Hasak, a veteran Israeli diplomat who served in the Israeli Defense Forces, had just the right kind of experience to run the IAC-Chicago day-to-day after five years’ service in the Israel Consulate.
“At the (Chicago) consulate, I worked with Israelis who are returning citizens,” Hasak said. “In each consulate, there is a representative who did what I did, helping them return to Israel. They are very quality people – doctors, PhD’s, people from the start-up world. Also families with young children who want them to have an Israeli childhood like the parents had.”
The flow goes both ways now in an increasingly interconnected world. A bevy of U.S. universities now attract Israeli students, who then are recruited for corporate jobs in the Chicago area. Once employed, they fan out in the Jewish diaspora within a diaspora in the 300,000-strong Chicago Jewish community. As Shlomo Danieli, an IAC-Chicago board member, observed: “We have to try to unite Israelis in such a large area, from Buffalo Grove to Flossmoor to Naperville.”
Another IAC national mission statement focuses on tapping the creative energies of Israelis in the U.S.:
“As a vital component of American society, they play a major role in social activism, academia, culture and innovation. The IAC’s effectiveness and success is the direct result of its ability to organize, activate, and engage the Israeli-American community nationwide.”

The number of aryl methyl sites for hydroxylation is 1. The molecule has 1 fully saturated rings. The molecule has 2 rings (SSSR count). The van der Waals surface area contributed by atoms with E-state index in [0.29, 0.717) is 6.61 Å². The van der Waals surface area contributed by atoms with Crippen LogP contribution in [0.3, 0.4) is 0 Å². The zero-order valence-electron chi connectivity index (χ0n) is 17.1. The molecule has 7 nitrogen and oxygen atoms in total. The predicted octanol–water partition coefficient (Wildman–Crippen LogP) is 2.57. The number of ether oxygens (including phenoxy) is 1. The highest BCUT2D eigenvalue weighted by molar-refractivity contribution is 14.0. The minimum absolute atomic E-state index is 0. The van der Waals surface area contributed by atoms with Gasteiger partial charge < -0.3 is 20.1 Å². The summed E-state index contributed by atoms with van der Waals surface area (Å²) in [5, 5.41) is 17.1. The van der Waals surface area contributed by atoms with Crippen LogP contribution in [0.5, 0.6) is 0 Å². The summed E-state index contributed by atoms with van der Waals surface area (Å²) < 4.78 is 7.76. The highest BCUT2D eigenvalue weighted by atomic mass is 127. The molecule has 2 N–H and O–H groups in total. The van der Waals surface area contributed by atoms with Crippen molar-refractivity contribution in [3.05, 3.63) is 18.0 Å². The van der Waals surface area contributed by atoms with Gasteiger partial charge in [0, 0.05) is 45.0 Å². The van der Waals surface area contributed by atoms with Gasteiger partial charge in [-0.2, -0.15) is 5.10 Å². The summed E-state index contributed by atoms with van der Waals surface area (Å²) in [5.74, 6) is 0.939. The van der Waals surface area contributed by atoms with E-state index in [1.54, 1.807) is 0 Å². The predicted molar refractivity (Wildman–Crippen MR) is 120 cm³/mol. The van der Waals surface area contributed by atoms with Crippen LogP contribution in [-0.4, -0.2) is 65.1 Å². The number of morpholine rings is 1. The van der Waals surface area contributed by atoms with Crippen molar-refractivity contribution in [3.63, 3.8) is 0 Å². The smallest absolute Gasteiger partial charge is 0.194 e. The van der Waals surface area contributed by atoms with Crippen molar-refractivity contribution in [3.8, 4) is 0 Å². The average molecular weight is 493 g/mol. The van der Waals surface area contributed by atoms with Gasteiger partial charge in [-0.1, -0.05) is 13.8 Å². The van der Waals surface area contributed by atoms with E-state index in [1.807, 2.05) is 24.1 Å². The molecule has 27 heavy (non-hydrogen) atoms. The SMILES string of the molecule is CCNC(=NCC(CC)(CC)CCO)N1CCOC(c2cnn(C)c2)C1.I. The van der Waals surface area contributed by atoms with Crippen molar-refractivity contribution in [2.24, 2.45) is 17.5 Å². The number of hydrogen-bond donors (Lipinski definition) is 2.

The involvement of Israelis in IAC is not considered temporary. Once an Israeli lands a good job in the Chicago area, moving back home is often not a near-term option. Thus the need to re-connect back to Israel and each other.
“There are many MBA students who come here with their wives or husbands,” Hasak said. A mother herself, she is married to Etai.
“They want to expose themselves to different opportunities,” Hasak said. “Many stay here because their children become Americans and love their life here. They move to the suburbs and have a good life. They send their children to Jewish schools. If they don’t, the IAC wanted to create programs and saw an opportunity to enrich the Israeli culture, Hebrew language and the Judaism among the young families who are staying here.”